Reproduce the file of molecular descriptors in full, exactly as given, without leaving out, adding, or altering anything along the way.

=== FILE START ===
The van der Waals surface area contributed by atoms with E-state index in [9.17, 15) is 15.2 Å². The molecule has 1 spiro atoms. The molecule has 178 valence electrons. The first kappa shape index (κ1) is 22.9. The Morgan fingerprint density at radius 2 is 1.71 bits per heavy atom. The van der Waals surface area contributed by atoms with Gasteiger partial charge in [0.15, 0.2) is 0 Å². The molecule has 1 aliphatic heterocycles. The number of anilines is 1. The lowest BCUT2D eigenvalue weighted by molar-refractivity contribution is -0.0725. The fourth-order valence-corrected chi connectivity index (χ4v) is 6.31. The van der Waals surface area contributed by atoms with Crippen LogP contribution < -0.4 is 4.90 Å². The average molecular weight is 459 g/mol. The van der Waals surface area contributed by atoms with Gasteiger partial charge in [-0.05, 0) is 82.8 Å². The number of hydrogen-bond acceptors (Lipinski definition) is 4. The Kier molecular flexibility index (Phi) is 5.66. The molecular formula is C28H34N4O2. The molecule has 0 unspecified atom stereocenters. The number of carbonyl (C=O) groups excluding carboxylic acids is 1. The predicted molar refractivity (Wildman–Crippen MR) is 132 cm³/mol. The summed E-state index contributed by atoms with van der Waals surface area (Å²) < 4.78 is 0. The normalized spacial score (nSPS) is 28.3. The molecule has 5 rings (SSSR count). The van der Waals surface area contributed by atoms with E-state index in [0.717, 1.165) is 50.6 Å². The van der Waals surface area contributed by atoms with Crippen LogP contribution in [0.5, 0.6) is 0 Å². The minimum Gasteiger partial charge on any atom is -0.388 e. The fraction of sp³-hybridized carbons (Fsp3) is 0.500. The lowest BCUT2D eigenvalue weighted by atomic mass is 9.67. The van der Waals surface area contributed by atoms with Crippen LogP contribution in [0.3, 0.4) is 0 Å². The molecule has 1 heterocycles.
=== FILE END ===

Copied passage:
The van der Waals surface area contributed by atoms with E-state index in [9.17, 15) is 15.2 Å². The molecule has 1 spiro atoms. The molecule has 178 valence electrons. The first kappa shape index (κ1) is 22.9. The Morgan fingerprint density at radius 2 is 1.71 bits per heavy atom. The van der Waals surface area contributed by atoms with Gasteiger partial charge in [0.15, 0.2) is 0 Å². The molecule has 1 aliphatic heterocycles. The number of anilines is 1. The lowest BCUT2D eigenvalue weighted by molar-refractivity contribution is -0.0725. The fourth-order valence-corrected chi connectivity index (χ4v) is 6.31. The van der Waals surface area contributed by atoms with Crippen LogP contribution < -0.4 is 4.90 Å². The average molecular weight is 459 g/mol. The van der Waals surface area contributed by atoms with Gasteiger partial charge in [-0.05, 0) is 82.8 Å². The number of hydrogen-bond acceptors (Lipinski definition) is 4. The Kier molecular flexibility index (Phi) is 5.66. The molecular formula is C28H34N4O2. The molecule has 0 unspecified atom stereocenters. The number of carbonyl (C=O) groups excluding carboxylic acids is 1. The predicted molar refractivity (Wildman–Crippen MR) is 132 cm³/mol. The summed E-state index contributed by atoms with van der Waals surface area (Å²) < 4.78 is 0. The normalized spacial score (nSPS) is 28.3. The molecule has 5 rings (SSSR count). The van der Waals surface area contributed by atoms with E-state index in [0.717, 1.165) is 50.6 Å². The van der Waals surface area contributed by atoms with Crippen LogP contribution in [0.5, 0.6) is 0 Å². The minimum Gasteiger partial charge on any atom is -0.388 e. The fraction of sp³-hybridized carbons (Fsp3) is 0.500. The lowest BCUT2D eigenvalue weighted by atomic mass is 9.67. The van der Waals surface area contributed by atoms with Crippen LogP contribution in [0.3, 0.4) is 0 Å². The molecule has 1 heterocycles.